The birch tree grows easily in the right conditions, and is highly resistant to disease, making it a desirable tree for gardens and yards. Use the guidelines below to plant your birch trees to ensure them a long, healthy life.
When to Plant Birch Trees
Transplant a birch sapling in the early summer, so its roots can sink well into the soil before the first frost.
Where to Plant Birch Trees
A birch tree will flourish in moist soil with several hours of full sunshine a day. Its preferred spot is near other low trees or shrubs so that its roots are shaded, but its foliage can get light.
Both the white birch tree and the paper birch are hardy, prospering in the cold winters and warm summers of northeastern and central North America. The silver birch tree prefers milder winters and humid summer climates, as does the European white birch. With good conditions, the European white birch tree will form multiple trunks from ground level, resembling tropical trees.
How to Plant a Birch Tree
Select a spot with a gentle slope, so the soil can drain well. On the east or north side of a house or building where they will get the most rainfall, is ideal.
Ensure the soil is loose, as the birch tree's root system is shallow and broad. If your soil has high sand or clay content, add a high proportion of organic mulch. Fertilize with a product that targets root growth, in the late spring and early summer. Test the soil's pH factor. Birch trees do best in earth with a pH of between 5.0 and 6.5. Use suitable fertilizer to maintain this pH level.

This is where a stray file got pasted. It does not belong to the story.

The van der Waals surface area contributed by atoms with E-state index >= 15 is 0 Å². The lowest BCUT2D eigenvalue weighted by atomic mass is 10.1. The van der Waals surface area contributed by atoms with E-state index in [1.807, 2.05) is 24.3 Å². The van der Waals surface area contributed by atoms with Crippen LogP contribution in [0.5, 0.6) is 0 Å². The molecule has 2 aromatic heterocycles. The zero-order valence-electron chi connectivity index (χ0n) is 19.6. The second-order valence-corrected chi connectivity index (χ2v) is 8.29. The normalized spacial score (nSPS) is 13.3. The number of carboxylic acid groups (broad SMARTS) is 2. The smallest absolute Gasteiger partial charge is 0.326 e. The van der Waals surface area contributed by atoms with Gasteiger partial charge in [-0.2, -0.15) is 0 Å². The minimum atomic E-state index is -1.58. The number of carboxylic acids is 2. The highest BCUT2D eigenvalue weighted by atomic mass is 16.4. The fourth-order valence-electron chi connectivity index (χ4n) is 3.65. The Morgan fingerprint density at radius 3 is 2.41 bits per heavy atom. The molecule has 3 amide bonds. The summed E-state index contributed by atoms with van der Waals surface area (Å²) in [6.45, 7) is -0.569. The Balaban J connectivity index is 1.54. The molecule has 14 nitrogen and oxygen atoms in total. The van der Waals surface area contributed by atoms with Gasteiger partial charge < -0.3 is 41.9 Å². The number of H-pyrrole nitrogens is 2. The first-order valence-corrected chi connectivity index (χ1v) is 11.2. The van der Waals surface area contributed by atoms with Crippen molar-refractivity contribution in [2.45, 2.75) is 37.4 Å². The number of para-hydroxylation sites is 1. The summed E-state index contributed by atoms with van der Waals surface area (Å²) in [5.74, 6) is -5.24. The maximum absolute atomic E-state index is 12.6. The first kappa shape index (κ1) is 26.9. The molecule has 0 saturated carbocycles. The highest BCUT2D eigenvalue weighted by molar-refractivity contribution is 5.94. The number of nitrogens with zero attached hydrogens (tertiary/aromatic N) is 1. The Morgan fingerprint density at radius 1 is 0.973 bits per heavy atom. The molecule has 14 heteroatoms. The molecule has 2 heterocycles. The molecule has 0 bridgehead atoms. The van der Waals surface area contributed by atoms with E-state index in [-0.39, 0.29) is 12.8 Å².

Dig a planting hole three times as broad as the tree's root ball. Open out the roots of the tree carefully by hand, and set it gently into the hole. The uppermost lateral main root must be below ground level. Refill the hole with soil to half its depth. Water the roots profusely, and wait till the water has been absorbed.
Continue adding soil to the hole till full. Water once more. Cover the roots with a significant depth of mulch, at least 3 inches. Water often to keep the soil around the roots moist.
Care for Your Birch Tree
Keeping the birch well-watered is crucial to good health. The birch's main insect predator, the bronze birch borer, attacks the weakest trees first through cuts in the bark. Foliage and branches weaken and vanish from the top down.
Prune sparingly. White birches naturally grow into a pyramid shape that does not need forcing. Prune only in the winter or earliest days of spring while it is dormant, to remove dead branches identified in the fall. Lop off dead or moribund branches with shears. If they are diseased, clean your shears with an antiseptic like rubbing alcohol or Lysol. Do not use pine cleaners or chlorine bleach to decontaminate pruning equipment, as these can corrode the steel.